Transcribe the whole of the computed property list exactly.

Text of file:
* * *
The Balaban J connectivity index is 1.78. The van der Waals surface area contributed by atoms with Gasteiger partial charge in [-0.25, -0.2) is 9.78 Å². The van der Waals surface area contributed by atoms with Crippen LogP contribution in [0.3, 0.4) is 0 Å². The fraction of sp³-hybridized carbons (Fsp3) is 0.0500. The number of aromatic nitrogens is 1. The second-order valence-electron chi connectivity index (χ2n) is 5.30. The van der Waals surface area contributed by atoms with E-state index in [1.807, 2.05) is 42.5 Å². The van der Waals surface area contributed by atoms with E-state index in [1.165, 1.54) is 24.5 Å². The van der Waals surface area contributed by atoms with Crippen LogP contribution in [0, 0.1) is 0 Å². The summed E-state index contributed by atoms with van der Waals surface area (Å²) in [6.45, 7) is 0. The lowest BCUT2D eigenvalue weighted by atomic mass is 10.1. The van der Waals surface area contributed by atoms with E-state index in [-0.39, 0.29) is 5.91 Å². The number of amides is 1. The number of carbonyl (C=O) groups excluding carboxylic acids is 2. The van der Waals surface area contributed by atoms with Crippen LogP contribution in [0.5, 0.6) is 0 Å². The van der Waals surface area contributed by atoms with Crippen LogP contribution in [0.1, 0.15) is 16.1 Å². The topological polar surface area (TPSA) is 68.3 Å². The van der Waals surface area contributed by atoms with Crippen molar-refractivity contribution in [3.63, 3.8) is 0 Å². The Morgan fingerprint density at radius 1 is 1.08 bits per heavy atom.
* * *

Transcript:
The Balaban J connectivity index is 1.78. The van der Waals surface area contributed by atoms with Gasteiger partial charge in [-0.25, -0.2) is 9.78 Å². The van der Waals surface area contributed by atoms with Crippen LogP contribution in [0.3, 0.4) is 0 Å². The fraction of sp³-hybridized carbons (Fsp3) is 0.0500. The number of aromatic nitrogens is 1. The second-order valence-electron chi connectivity index (χ2n) is 5.30. The van der Waals surface area contributed by atoms with E-state index in [1.807, 2.05) is 42.5 Å². The van der Waals surface area contributed by atoms with E-state index in [1.165, 1.54) is 24.5 Å². The van der Waals surface area contributed by atoms with Crippen LogP contribution in [0, 0.1) is 0 Å². The summed E-state index contributed by atoms with van der Waals surface area (Å²) in [6.45, 7) is 0. The lowest BCUT2D eigenvalue weighted by atomic mass is 10.1. The van der Waals surface area contributed by atoms with E-state index in [-0.39, 0.29) is 5.91 Å². The number of amides is 1. The number of carbonyl (C=O) groups excluding carboxylic acids is 2. The van der Waals surface area contributed by atoms with Crippen LogP contribution in [0.5, 0.6) is 0 Å². The van der Waals surface area contributed by atoms with Crippen LogP contribution in [0.1, 0.15) is 16.1 Å². The topological polar surface area (TPSA) is 68.3 Å². The van der Waals surface area contributed by atoms with Crippen molar-refractivity contribution in [3.63, 3.8) is 0 Å². The Morgan fingerprint density at radius 1 is 1.08 bits per heavy atom.